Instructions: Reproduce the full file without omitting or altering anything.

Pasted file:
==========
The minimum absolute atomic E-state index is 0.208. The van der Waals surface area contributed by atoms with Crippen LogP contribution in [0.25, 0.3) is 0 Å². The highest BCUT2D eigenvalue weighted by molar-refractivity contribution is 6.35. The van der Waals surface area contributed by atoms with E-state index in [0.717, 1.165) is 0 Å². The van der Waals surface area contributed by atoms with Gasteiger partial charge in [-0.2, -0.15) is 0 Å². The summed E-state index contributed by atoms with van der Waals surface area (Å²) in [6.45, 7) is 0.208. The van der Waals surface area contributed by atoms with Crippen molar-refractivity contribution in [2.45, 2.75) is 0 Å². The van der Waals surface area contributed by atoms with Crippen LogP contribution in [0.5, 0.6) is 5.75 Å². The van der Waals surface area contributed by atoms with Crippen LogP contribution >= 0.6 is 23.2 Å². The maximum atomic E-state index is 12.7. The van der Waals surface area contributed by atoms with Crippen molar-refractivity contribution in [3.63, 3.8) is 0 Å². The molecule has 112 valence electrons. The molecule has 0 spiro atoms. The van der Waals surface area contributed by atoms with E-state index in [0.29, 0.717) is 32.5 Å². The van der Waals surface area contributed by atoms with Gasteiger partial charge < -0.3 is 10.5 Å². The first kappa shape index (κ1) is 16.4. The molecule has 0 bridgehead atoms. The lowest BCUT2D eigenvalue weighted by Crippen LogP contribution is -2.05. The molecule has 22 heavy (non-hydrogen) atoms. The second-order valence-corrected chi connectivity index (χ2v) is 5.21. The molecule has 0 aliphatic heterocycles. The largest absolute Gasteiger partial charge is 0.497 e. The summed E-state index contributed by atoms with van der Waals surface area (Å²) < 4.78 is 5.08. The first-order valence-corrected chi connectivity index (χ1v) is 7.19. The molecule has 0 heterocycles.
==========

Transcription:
The minimum absolute atomic E-state index is 0.208. The van der Waals surface area contributed by atoms with Crippen LogP contribution in [0.25, 0.3) is 0 Å². The highest BCUT2D eigenvalue weighted by molar-refractivity contribution is 6.35. The van der Waals surface area contributed by atoms with E-state index in [0.717, 1.165) is 0 Å². The van der Waals surface area contributed by atoms with Gasteiger partial charge in [-0.2, -0.15) is 0 Å². The summed E-state index contributed by atoms with van der Waals surface area (Å²) in [6.45, 7) is 0.208. The van der Waals surface area contributed by atoms with Crippen molar-refractivity contribution in [2.45, 2.75) is 0 Å². The van der Waals surface area contributed by atoms with Crippen LogP contribution in [0.5, 0.6) is 5.75 Å². The van der Waals surface area contributed by atoms with Crippen LogP contribution >= 0.6 is 23.2 Å². The maximum atomic E-state index is 12.7. The van der Waals surface area contributed by atoms with Crippen molar-refractivity contribution in [3.63, 3.8) is 0 Å². The molecule has 112 valence electrons. The molecule has 0 spiro atoms. The van der Waals surface area contributed by atoms with E-state index in [0.29, 0.717) is 32.5 Å². The van der Waals surface area contributed by atoms with Gasteiger partial charge < -0.3 is 10.5 Å². The first kappa shape index (κ1) is 16.4. The molecule has 0 bridgehead atoms. The lowest BCUT2D eigenvalue weighted by Crippen LogP contribution is -2.05. The molecule has 22 heavy (non-hydrogen) atoms. The second-order valence-corrected chi connectivity index (χ2v) is 5.21. The molecule has 0 aliphatic heterocycles. The largest absolute Gasteiger partial charge is 0.497 e. The summed E-state index contributed by atoms with van der Waals surface area (Å²) < 4.78 is 5.08. The first-order valence-corrected chi connectivity index (χ1v) is 7.19. The molecule has 0 heterocycles.